Brian Norton:
I think probably if you go look at them. Again, I’m not sure to varying degrees how helpful they are or not. I have not worked with this device or these apps, but I do find it’s interesting that they are talking a little bit on their website about smartphone apps to reduce stuttering as well.

Brian Norton:
Well, hey, I’d just like to open this up to our listeners. And maybe you guys have had a situation where you’ve worked with someone or that this is something that you struggle with as well. And if you have any tips or tricks or apps or technology that could be helpful for this particular situation, love to hear from. You can give us a call on our listener line. That’s 317-721-7124. Send us an email at tech@eastersealscrossroads.org. Thanks so much.

Brian Norton:
All right. So our next question is an email from Tim. “Can you tell us how and where to source adjustable height cabinets, cooktops and sinks? Are there regional suppliers or can you refer us to a manufacturer?” And I think in this particular situation, when they talk about adjustable height cabinets, they’re talking cooktops, or sinks, they’re really talking about kitchens, bathrooms, those kinds of things that could be helpful for folks with disabilities.

Brian Norton:
So ways for them to get to the upper cabinets, which can be a real struggle. And interestingly enough, we do have a home mod program here at Easterseals Crossroads, and John is our provider in that particular program. We deal with this situation quite a bit, looking for, again, ways to make places or spaces within people’s homes, more accessible to them, especially if they have any kind of a mobility need where they’re maybe in a wheelchair, whether that’s power or manual.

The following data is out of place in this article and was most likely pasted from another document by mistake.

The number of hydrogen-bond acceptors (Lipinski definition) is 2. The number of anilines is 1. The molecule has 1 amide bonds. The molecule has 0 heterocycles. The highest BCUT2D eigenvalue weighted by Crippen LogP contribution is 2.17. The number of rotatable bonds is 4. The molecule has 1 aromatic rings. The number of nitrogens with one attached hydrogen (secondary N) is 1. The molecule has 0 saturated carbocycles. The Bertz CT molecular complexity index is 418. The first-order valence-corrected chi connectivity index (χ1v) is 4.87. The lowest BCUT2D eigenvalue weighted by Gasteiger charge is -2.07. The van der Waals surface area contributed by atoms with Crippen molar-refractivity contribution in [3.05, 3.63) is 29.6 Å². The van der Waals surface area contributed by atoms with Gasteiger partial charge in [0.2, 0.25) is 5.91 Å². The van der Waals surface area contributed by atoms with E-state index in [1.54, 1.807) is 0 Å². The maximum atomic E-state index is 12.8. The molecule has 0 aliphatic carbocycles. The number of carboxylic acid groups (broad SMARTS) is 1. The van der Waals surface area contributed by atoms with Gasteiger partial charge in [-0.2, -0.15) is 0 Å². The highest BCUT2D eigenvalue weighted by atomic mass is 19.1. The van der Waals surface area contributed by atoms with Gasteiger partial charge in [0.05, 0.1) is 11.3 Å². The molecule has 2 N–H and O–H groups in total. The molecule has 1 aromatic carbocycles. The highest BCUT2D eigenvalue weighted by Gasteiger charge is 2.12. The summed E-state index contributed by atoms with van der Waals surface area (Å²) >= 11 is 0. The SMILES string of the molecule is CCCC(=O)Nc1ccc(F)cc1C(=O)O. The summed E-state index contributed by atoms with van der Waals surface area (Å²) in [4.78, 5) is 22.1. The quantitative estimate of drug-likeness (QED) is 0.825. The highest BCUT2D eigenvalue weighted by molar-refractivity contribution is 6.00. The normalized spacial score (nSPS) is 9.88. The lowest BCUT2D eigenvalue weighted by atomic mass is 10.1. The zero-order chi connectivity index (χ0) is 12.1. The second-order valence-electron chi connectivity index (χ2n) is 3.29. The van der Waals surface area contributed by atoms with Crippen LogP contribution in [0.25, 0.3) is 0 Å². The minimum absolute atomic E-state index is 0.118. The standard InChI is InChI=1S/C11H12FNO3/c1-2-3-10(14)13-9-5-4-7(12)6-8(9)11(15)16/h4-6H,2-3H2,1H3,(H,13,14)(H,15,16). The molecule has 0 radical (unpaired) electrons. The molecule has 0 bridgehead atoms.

Brian Norton:
Maybe they’re trying to get in and out of a shower, access into their bathroom or access into their kitchen. So getting access to these types of things would be super helpful as you design kitchens or think about options for folks and be able to present those to them to make sure that they have an accessible space that they can live in and work in and be able to do that to things that they need to do in their home.

Belva Smith:
Great time to have John on with us because I’m sure he’s got all kind of knowledge about this kind of question. However, I did a little bit of just Google searching and I did find a place called kitchenmagic.com. And it looks like they have the ability to do just about anything. They are very focused on not only accessibility, but safety because it’s very important that especially things like the cooktop and the sink be safe as well as accessible.

Belva Smith:
As I explored their website, they do have a number for you to call for a free end home consultation and price quote. And then you can also fill out a little form there to schedule an in-home consultation if you’d like. Another place that I found was accessibility construction.com and it looks like they too pretty much focus on the kitchen areas, but I think that may be… Well, nope. As I go on down, I do see that they are also looking at bathrooms for things like accessible showers and grab bars.

Belva Smith:
So accessibleconstruction.com and then kitchen magic.com would be two websites that I would suggest looking at. And again, this is where John would be handy, but I don’t know of any local manufacturers or builders, I guess that do this kind of stuff. But I know that they’ve got to be out there.